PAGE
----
What is Density of Nuclear Matter – Nuclear Density – Definition

The nuclear density for a typical nucleus can be approximately calculated from the size of the nucleus and from its mass. It is about 2.3 x 10^17 kg/m3. Periodic Table

Density of Nuclear Matter

Nuclear density is the density of the nucleus of an atom. It is the ratio of mass per unit volume inside the nucleus. Since atomic nucleus carries most of atom’s mass and atomic nucleus is very small in comparison to entire atom, the nuclear density is very high.

The nuclear density for a typical nucleus can be approximately calculated from the size of the nucleus and from its mass. Typical nuclear radii are of the order 10−14 m. Assuming spherical shape, nuclear radii can be calculated according to following formula:

r = r0 . A1/3

where r0 = 1.2 x 10-15 m = 1.2 fm

For example, natural uranium consists primarily of isotope 238U (99.28%), therefore the atomic mass of uranium element is close to the atomic mass of 238U isotope (238.03u). Its radius of this nucleus will be:

r = r0 . A1/3 = 7.44 fm.

Assuming it is spherical, its volume will be:

V = 4πr3/3 = 1.73 x 10-42 m3.

The usual definition of nuclear density gives for its density:

ρnucleus = m / V = 238 x 1.66 x 10-27 / (1.73 x 10-42) = 2.3 x 1017 kg/m3.

Thus, the density of nuclear material is more than 2.1014 times greater than that of water. It is an immense density. The descriptive term nuclear density is also applied to situations where similarly high densities occur, such as within neutron stars. Such immense densities are also found in neutron stars.

Density of Neutron Star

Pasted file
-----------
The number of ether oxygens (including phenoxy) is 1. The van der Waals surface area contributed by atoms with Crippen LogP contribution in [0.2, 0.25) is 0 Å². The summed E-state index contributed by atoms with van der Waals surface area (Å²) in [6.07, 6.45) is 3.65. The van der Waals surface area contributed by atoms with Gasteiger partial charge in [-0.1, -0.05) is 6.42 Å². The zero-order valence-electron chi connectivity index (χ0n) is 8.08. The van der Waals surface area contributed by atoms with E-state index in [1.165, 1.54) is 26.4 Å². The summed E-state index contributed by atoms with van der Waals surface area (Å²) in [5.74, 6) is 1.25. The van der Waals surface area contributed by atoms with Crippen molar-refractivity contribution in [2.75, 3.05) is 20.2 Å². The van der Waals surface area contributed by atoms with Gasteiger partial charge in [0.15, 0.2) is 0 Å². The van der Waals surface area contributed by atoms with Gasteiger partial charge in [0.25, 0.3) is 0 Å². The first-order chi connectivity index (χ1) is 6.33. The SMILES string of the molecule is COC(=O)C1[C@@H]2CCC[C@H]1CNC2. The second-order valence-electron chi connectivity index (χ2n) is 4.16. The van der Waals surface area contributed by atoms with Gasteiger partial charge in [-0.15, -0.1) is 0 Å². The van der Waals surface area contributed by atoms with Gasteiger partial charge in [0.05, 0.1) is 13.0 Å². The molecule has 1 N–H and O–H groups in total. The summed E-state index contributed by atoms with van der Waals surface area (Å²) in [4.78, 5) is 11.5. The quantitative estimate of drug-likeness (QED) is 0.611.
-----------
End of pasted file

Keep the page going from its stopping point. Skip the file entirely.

The densest material found on earth is the metal osmium, but its density pales by comparison to the densities of exotic astronomical objects such as white dwarf stars and neutron stars.

A neutron star is the collapsed core of a large star (usually of a red giant). Neutron stars are the smallest and densest stars known to exist and they are rotating extremely rapidly. A neutron star is basically a giant atomic nucleus about 11 km in diameter made especially of neutrons. It is believed that under the immense pressures of a collapsing massive stars going supernova it is possible for the electrons and protons  to combine to form neutrons via electron capture, releasing a huge amount of neutrinos.

They are so dense that one teaspoon of its material would have a mass over 5.5×1012 kg. It is assumed they have densities of 3.7 × 1017 to 6 × 1017 kg/m3, which is comparable to the approximate density of an atomic nucleus of 2.3 × 1017 kg/m3.

Reactor Physics and Thermal Hydraulics:
  1. J. R. Lamarsh, Introduction to Nuclear Reactor Theory, 2nd ed., Addison-Wesley, Reading, MA (1983).
  2. J. R. Lamarsh, A. J. Baratta, Introduction to Nuclear Engineering, 3d ed., Prentice-Hall, 2001, ISBN: 0-201-82498-1.
  3. W. M. Stacey, Nuclear Reactor Physics, John Wiley & Sons, 2001, ISBN: 0- 471-39127-1.
  4. Glasstone, Sesonske. Nuclear Reactor Engineering: Reactor Systems Engineering, Springer; 4th edition, 1994, ISBN: 978-0412985317
  5. Todreas Neil E., Kazimi Mujid S. Nuclear Systems Volume I: Thermal Hydraulic Fundamentals, Second Edition. CRC Press; 2 edition, 2012, ISBN: 978-0415802871
  6. Zohuri B., McDaniel P. Thermodynamics in Nuclear Power Plant Systems. Springer; 2015, ISBN: 978-3-319-13419-2
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  8. Kleinstreuer C. Modern Fluid Dynamics. Springer, 2010, ISBN 978-1-4020-8670-0.
  9. U.S. Department of Energy, THERMODYNAMICS, HEAT TRANSFER, AND FLUID FLOW. DOE Fundamentals Handbook, Volume 1, 2 and 3. June 1992.

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